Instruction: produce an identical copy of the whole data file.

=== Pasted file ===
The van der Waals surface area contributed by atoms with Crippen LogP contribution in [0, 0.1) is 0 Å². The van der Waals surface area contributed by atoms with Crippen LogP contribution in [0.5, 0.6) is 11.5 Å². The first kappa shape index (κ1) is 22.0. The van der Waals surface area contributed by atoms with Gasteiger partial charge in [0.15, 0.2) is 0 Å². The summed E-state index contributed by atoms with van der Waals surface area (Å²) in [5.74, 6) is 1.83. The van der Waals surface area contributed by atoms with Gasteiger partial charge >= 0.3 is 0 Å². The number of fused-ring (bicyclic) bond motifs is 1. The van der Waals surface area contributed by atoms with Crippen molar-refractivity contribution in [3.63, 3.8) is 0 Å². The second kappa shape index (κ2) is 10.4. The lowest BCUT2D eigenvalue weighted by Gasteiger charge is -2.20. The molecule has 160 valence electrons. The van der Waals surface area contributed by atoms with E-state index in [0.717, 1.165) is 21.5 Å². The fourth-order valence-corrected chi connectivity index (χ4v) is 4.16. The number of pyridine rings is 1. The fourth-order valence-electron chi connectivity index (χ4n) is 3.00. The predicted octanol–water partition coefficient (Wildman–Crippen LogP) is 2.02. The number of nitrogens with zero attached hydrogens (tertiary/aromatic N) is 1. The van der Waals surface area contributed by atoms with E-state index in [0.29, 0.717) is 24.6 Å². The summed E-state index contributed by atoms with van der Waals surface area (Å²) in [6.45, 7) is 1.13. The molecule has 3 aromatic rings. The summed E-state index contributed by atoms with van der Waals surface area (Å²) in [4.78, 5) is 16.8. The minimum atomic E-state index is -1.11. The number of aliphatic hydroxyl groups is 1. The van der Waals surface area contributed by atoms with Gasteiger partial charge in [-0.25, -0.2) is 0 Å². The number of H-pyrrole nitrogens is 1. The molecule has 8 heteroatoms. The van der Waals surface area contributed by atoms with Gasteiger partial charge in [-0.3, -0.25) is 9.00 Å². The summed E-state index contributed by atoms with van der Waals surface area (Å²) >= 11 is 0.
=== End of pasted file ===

The van der Waals surface area contributed by atoms with Crippen LogP contribution in [0, 0.1) is 0 Å². The van der Waals surface area contributed by atoms with Crippen LogP contribution in [0.5, 0.6) is 11.5 Å². The first kappa shape index (κ1) is 22.0. The van der Waals surface area contributed by atoms with Gasteiger partial charge in [0.15, 0.2) is 0 Å². The summed E-state index contributed by atoms with van der Waals surface area (Å²) in [5.74, 6) is 1.83. The van der Waals surface area contributed by atoms with Gasteiger partial charge >= 0.3 is 0 Å². The number of fused-ring (bicyclic) bond motifs is 1. The van der Waals surface area contributed by atoms with Crippen molar-refractivity contribution in [3.63, 3.8) is 0 Å². The second kappa shape index (κ2) is 10.4. The lowest BCUT2D eigenvalue weighted by Gasteiger charge is -2.20. The molecule has 160 valence electrons. The van der Waals surface area contributed by atoms with E-state index in [0.717, 1.165) is 21.5 Å². The fourth-order valence-corrected chi connectivity index (χ4v) is 4.16. The number of pyridine rings is 1. The fourth-order valence-electron chi connectivity index (χ4n) is 3.00. The predicted octanol–water partition coefficient (Wildman–Crippen LogP) is 2.02. The number of nitrogens with zero attached hydrogens (tertiary/aromatic N) is 1. The van der Waals surface area contributed by atoms with E-state index in [0.29, 0.717) is 24.6 Å². The summed E-state index contributed by atoms with van der Waals surface area (Å²) in [6.45, 7) is 1.13. The molecule has 3 aromatic rings. The summed E-state index contributed by atoms with van der Waals surface area (Å²) in [4.78, 5) is 16.8. The minimum atomic E-state index is -1.11. The number of aliphatic hydroxyl groups is 1. The van der Waals surface area contributed by atoms with Gasteiger partial charge in [-0.25, -0.2) is 0 Å². The number of H-pyrrole nitrogens is 1. The molecule has 8 heteroatoms. The van der Waals surface area contributed by atoms with Gasteiger partial charge in [-0.3, -0.25) is 9.00 Å². The summed E-state index contributed by atoms with van der Waals surface area (Å²) >= 11 is 0.